Higher Education






* Sustainability in Higher Education: Stories and Strategies for Transformation. Edited by Peggy F. Barlett (Prof of Anthropology, Emory U) and Geoffrey W. Chase (Dean of Undergraduate Studies, San Diego State U). Cambridge MA: MIT Press, Sept 2013, 344p, $26.95pb. In colleges and universities across the United States, students, faculty, and staff are forging new paths to sustainability. From private liberal arts colleges to major research institutions to community colleges, sustainability concerns are being integrated into curricula, policies, and programs. New divisions, degree programs, and courses of study cross traditional disciplinary boundaries; Sustainability Councils become part of campus governance; and new sustainability issues link to historic social and educational missions. Leaders from 24 colleges and universities offer their stories of institutional and personal transformation, documenting both the power of leadership—whether by college presidents, faculty, staff, or student activists—and the potential for institutions to redefine themselves. (Also see Sustainability on Campus: Stories and Strategies for Change, edited by Barlett and Chase.) (HIGHER EDUCATION * SUSTAINABILITY IN U.S.COLLEGES/UNIVERSITIES)


* The Great Civilized Conversation: Education for a World Community. Wm. Theodore de Bary (Prof Emeritus and Provost Emeritus, Columbia U; past president, Association for Asian Studies). NY: Columbia U Press, June 2013, 432p, $35. Believing a classical liberal education is more necessary than ever, de Barry's essays outline a plan to update existing core curricula, incorporating classics from both Eastern and Western traditions to bring the philosophy and moral values of Asian civilizations to American students, and further a rich global dialogue. There is a concrete link between teaching the classics of world civilizations and furthering global humanism. De Barry joins Islamic, Indian, Chinese, Japanese, and Western sources into a revised curriculum that privileges humanity and civility. (HIGHER EDUCATION * CURRICULA FOR WORLD COMMUNITY)


* The Sustainable University: Green Goals and New Challenges for Higher Education Leaders.  James Martin (Prof of English, Mount Ida College; Academic VP, The Education Alliance) and  James E. Samels (CEO and president ,The Education Alliance).  Baltimore MD: Johns Hopkins U Press, May 2012, 352p, $45 (e-book).  While almost 700 chief executive officers have signed the American College and University Presidents’ Climate Commitment, several thousand have yet to do so.  Identifies four of the most formidable challenges facing these presidents and their leadership teams, along with solutions to address them: 1) effectively institutionalizing sustainability thinking; 2) developing an efficient, flexible system of sustainability benchmarks; 3) implementing an accountable university budget mode; and 4) engaging boards of trustees in the campus sustainability agenda.  Discusses specific action plans, best practices, and emerging trends in sustainability efforts.  (HIGHER EDUCATION AND SUSTAINABILITY * SUSTAINABILITY AND HIGHER EDUCATION)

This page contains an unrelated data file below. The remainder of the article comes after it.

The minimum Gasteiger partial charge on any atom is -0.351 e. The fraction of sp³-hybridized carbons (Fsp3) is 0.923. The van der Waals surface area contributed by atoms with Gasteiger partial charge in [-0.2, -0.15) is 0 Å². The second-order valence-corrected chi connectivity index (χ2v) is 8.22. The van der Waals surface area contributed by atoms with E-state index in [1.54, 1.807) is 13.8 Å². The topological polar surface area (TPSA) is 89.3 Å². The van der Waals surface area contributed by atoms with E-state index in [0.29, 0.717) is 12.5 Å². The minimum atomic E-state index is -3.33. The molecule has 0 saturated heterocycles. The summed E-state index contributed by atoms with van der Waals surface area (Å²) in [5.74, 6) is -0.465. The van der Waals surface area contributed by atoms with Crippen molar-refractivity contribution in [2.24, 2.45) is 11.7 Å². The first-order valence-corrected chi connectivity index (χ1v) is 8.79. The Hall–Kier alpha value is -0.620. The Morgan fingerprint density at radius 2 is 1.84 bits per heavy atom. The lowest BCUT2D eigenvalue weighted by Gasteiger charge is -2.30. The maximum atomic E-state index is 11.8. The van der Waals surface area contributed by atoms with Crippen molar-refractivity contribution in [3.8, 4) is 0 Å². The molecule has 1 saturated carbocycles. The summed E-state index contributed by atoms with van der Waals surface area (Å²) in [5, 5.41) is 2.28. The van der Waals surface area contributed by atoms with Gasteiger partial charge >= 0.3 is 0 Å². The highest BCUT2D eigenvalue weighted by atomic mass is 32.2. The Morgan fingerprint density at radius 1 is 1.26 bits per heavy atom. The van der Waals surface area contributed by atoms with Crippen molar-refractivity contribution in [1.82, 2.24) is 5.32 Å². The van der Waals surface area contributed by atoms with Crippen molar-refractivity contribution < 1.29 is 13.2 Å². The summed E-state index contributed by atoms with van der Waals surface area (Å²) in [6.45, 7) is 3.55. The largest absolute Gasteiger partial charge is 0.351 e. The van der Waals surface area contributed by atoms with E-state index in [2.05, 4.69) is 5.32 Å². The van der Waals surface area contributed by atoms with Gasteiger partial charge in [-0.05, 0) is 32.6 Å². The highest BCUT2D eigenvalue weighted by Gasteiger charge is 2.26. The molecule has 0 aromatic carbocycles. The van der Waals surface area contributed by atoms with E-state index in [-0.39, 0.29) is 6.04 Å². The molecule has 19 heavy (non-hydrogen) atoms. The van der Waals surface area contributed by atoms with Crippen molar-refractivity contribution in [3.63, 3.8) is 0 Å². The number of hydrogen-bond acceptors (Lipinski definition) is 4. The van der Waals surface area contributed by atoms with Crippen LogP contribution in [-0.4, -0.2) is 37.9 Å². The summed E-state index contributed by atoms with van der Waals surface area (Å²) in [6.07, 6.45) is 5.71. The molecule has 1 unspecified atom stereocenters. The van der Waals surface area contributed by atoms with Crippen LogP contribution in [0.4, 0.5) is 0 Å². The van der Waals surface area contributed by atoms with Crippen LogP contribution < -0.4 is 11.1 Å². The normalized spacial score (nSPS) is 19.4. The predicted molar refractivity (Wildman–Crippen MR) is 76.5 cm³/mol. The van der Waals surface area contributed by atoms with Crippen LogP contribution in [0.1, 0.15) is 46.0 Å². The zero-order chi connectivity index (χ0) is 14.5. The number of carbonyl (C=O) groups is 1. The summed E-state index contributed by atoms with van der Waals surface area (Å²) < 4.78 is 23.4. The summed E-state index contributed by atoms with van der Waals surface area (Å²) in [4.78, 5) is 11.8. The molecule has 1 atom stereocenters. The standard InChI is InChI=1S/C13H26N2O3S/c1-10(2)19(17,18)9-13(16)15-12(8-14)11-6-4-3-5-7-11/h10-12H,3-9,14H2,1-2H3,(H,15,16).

Global Sustainability and the Responsibilities of Universities.  Edited by Luc E. Weber (rector emeritus, U of Geneva) and James J. Duderstadt (President Emeritus, U of Michigan).  Economica (dist. by Brookings), Feb 2012 / 300p / $59.95.  Research universities worldwide are well-placed to address the challenges of global sustainability, including climate, environmental, economic, health, poverty, and geopolitical concerns. Discusses how research universities are adapting to the imperatives of global sustainability (e.g., social diversity, resource management, academic programs, research and scholarship) and how they can develop new curricula, student experiences, research paradigms, social engagement, and international alliances to better address the challenges of global sustainability while producing globally identified citizens. (HIGHER EDUCATION AND SUSTAINABILITY * SUSTAINABILITY AND UNIVERSITIES)

Global Civics: Responsibilities and Rights in an Interdependent World.  Edited by Hakan Altinay (Senior Fellow in Global Economy, Brookings Institution; former Exec Director, Open Society Foundation-Turkey). Foreword by Kemal Devi? (Vice-President, Brookings; former Dire.  Washington: Brookings Institution Press, Feb 2011 / 145p / $18.95.  “A conversation about global civics is needed, and university campuses are ideal venues for these conversations to start” (Martii Ahtisaari, 2008 Nobel Peace Laureate). We cannot achieve the cooperation needed for a globalizing century without developing some sort of “global civics”. Self-interest will remain an integral component of national policies. It neither should nor can be the only mechanism at work. Our perception of worldwide connection and solidarity has to deepen, and our sense of being part of a global community must strengthen. Explores how to build an effective curriculum for global civics, so that institutions of higher learning worldwide can teach it and take a leading role in advancing that agenda. (GLOBAL CIVICS * HIGHER EDUCATION AND GLOBAL CIVICS * WORLD FUTURES) 
American Higher Education in the Twenty-First Century: Social, Political, and Economic Challenges  (Third Edition).  Edited by Philip G. Altbach (Prof of Higher Education, Boston College), Patricia J. Gumport (Prof of Education, Stanford Institute for Higher Education), and Robert O. Berdahl (Prof Emeritus of Higher.  Baltimore MD: Johns Hopkins U Press, June 2011 / 416p / $29.95. Overviews the central issues facing American colleges and universities today, including finance, federal and state governance, faculty, students, curriculum, and academic leadership. Also addresses the major challenges in higher education, especially the influence and incorporation of new technologies and growing concern about the future of the academy in a post-Iraq War setting. See full review at GFB Book of the Month July 2011. (HIGHER EDUCATION)